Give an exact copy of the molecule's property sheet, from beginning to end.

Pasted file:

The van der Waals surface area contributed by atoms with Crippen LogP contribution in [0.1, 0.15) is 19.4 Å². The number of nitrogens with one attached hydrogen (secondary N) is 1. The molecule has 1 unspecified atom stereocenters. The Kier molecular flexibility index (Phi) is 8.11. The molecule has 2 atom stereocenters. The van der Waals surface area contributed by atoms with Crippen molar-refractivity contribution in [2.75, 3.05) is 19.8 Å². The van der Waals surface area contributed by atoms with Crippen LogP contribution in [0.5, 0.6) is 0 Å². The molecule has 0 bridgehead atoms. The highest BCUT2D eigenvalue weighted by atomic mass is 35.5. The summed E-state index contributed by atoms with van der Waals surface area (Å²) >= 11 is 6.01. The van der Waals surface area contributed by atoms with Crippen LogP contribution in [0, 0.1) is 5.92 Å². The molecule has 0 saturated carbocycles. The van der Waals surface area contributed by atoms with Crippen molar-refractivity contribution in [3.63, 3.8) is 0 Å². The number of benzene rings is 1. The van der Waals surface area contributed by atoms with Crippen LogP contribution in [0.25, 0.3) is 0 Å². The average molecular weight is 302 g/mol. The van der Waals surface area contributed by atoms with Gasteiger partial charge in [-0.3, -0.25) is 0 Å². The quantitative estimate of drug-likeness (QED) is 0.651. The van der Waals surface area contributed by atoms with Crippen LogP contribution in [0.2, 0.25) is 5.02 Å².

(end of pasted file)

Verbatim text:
The van der Waals surface area contributed by atoms with Crippen LogP contribution in [0.1, 0.15) is 19.4 Å². The number of nitrogens with one attached hydrogen (secondary N) is 1. The molecule has 1 unspecified atom stereocenters. The Kier molecular flexibility index (Phi) is 8.11. The molecule has 2 atom stereocenters. The van der Waals surface area contributed by atoms with Crippen molar-refractivity contribution in [2.75, 3.05) is 19.8 Å². The van der Waals surface area contributed by atoms with Crippen LogP contribution in [0.5, 0.6) is 0 Å². The molecule has 0 bridgehead atoms. The highest BCUT2D eigenvalue weighted by atomic mass is 35.5. The summed E-state index contributed by atoms with van der Waals surface area (Å²) >= 11 is 6.01. The van der Waals surface area contributed by atoms with Crippen LogP contribution in [0, 0.1) is 5.92 Å². The molecule has 0 saturated carbocycles. The van der Waals surface area contributed by atoms with Crippen molar-refractivity contribution in [3.63, 3.8) is 0 Å². The number of benzene rings is 1. The van der Waals surface area contributed by atoms with Crippen LogP contribution in [0.25, 0.3) is 0 Å². The average molecular weight is 302 g/mol. The van der Waals surface area contributed by atoms with Gasteiger partial charge in [-0.3, -0.25) is 0 Å². The quantitative estimate of drug-likeness (QED) is 0.651. The van der Waals surface area contributed by atoms with Crippen LogP contribution in [0.2, 0.25) is 5.02 Å².